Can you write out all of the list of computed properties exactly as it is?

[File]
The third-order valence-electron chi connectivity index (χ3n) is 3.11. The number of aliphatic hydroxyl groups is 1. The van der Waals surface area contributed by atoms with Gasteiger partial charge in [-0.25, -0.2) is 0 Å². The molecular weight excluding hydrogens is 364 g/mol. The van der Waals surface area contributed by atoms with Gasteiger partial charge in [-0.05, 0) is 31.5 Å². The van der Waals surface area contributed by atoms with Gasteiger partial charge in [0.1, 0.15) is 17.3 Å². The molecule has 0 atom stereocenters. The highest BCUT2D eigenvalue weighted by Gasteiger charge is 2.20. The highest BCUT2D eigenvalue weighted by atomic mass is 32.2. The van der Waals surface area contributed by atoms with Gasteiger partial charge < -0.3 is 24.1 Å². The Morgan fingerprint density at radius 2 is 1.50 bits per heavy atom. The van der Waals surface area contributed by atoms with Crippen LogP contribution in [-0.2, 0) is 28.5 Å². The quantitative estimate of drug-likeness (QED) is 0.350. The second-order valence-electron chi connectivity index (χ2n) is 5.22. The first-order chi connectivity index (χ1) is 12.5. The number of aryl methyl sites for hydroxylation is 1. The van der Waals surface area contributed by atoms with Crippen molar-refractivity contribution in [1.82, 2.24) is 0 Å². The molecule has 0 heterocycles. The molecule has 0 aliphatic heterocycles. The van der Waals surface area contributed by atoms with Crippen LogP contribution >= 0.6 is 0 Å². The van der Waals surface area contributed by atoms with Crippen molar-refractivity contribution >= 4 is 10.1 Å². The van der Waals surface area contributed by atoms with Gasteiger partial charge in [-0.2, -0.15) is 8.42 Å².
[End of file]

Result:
The third-order valence-electron chi connectivity index (χ3n) is 3.11. The number of aliphatic hydroxyl groups is 1. The van der Waals surface area contributed by atoms with Gasteiger partial charge in [-0.25, -0.2) is 0 Å². The molecular weight excluding hydrogens is 364 g/mol. The van der Waals surface area contributed by atoms with Gasteiger partial charge in [-0.05, 0) is 31.5 Å². The van der Waals surface area contributed by atoms with Gasteiger partial charge in [0.1, 0.15) is 17.3 Å². The molecule has 0 atom stereocenters. The highest BCUT2D eigenvalue weighted by Gasteiger charge is 2.20. The highest BCUT2D eigenvalue weighted by atomic mass is 32.2. The van der Waals surface area contributed by atoms with Gasteiger partial charge < -0.3 is 24.1 Å². The Morgan fingerprint density at radius 2 is 1.50 bits per heavy atom. The van der Waals surface area contributed by atoms with Crippen LogP contribution in [-0.2, 0) is 28.5 Å². The quantitative estimate of drug-likeness (QED) is 0.350. The second-order valence-electron chi connectivity index (χ2n) is 5.22. The first-order chi connectivity index (χ1) is 12.5. The number of aryl methyl sites for hydroxylation is 1. The van der Waals surface area contributed by atoms with Crippen molar-refractivity contribution in [1.82, 2.24) is 0 Å². The molecule has 0 heterocycles. The molecule has 0 aliphatic heterocycles. The van der Waals surface area contributed by atoms with Crippen LogP contribution >= 0.6 is 0 Å². The van der Waals surface area contributed by atoms with Crippen molar-refractivity contribution >= 4 is 10.1 Å². The van der Waals surface area contributed by atoms with Gasteiger partial charge in [-0.2, -0.15) is 8.42 Å².